In Praise of Precious Junk

I would make a terrible Buddhist. The whole release your attachment to stuff tenet, which if I’m reading Buddhist writing correctly, is a pretty big deal is not my jam. I am not a hoarder or even a collector, but I am a saver of IMPORTANT THINGS. Some of those things include books, letters, rocks and seashells, and old notebooks full of the very cringey, but often incredibly self-righteous, ramblings of my younger self. We all have them, some in poem or song lyric form. Right.

Recently, I was summoned to my mother’s house to retrieve boxes of personal things I had stored in my childhood bedroom. Why this purge needed to occur immediately, after a mere fifteen years of not living in the house anymore is a mystery, but the subtext of “your piles are in the living room” was clear.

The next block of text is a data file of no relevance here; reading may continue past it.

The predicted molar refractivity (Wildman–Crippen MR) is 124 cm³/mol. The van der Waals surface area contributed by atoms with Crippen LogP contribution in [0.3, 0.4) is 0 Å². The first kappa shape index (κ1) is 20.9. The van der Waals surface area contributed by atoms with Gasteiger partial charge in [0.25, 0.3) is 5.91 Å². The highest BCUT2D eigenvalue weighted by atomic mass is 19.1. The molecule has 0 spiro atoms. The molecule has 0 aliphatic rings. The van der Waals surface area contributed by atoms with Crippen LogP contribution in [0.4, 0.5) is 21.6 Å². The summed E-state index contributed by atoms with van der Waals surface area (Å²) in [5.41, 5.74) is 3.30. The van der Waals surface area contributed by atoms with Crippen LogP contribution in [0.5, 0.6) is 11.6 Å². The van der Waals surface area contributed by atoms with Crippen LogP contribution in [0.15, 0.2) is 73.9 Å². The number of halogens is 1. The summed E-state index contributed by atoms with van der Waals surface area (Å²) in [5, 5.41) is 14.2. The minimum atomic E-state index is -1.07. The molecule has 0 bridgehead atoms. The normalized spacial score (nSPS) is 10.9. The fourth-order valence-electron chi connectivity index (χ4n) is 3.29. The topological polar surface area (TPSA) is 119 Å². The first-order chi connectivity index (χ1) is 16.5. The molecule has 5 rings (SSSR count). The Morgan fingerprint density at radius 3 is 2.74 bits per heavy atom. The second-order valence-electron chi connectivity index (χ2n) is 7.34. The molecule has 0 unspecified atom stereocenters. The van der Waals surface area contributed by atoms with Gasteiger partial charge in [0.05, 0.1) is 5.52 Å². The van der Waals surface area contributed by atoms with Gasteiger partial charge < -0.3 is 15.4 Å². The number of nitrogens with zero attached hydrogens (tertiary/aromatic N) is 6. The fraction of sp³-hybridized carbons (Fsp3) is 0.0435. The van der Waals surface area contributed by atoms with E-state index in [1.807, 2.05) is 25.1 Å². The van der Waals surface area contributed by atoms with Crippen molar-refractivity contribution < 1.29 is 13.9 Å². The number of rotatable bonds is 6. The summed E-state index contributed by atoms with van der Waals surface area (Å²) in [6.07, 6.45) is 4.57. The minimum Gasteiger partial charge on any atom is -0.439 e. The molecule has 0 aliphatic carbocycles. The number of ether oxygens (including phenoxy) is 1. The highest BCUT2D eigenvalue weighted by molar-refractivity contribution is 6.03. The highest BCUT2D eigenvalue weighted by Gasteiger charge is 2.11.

A lot of boxes contained envelopes of photographs from high school and college. Others housed a more eclectic collection of items like mix tapes, graduation tassels, cards and notes with cryptic messages that read like World War II Navaho code breakers, but were apparently hilarious inside jokes, a hat box with hats in it from an unfortunate Debbie Gibson phase, just about every original cast recording CD of every musical ever, my Mulder and Scully action figures still in the package (NOTE!).

“When did you make a Billy Joel scrap book?” my brother teased.

“Shut your damn mouth,” I said.

Opening each cardboard wormhole was an exercise in riding out embarrassment, nostalgia, and confusion. A lot of it would need to go, but what? How would I choose? It was all so precious to me, even some of things I had no clue about—a pencil sharpener shaped like a chicken, promotional flare from my stint as a Disney Store “cast member.”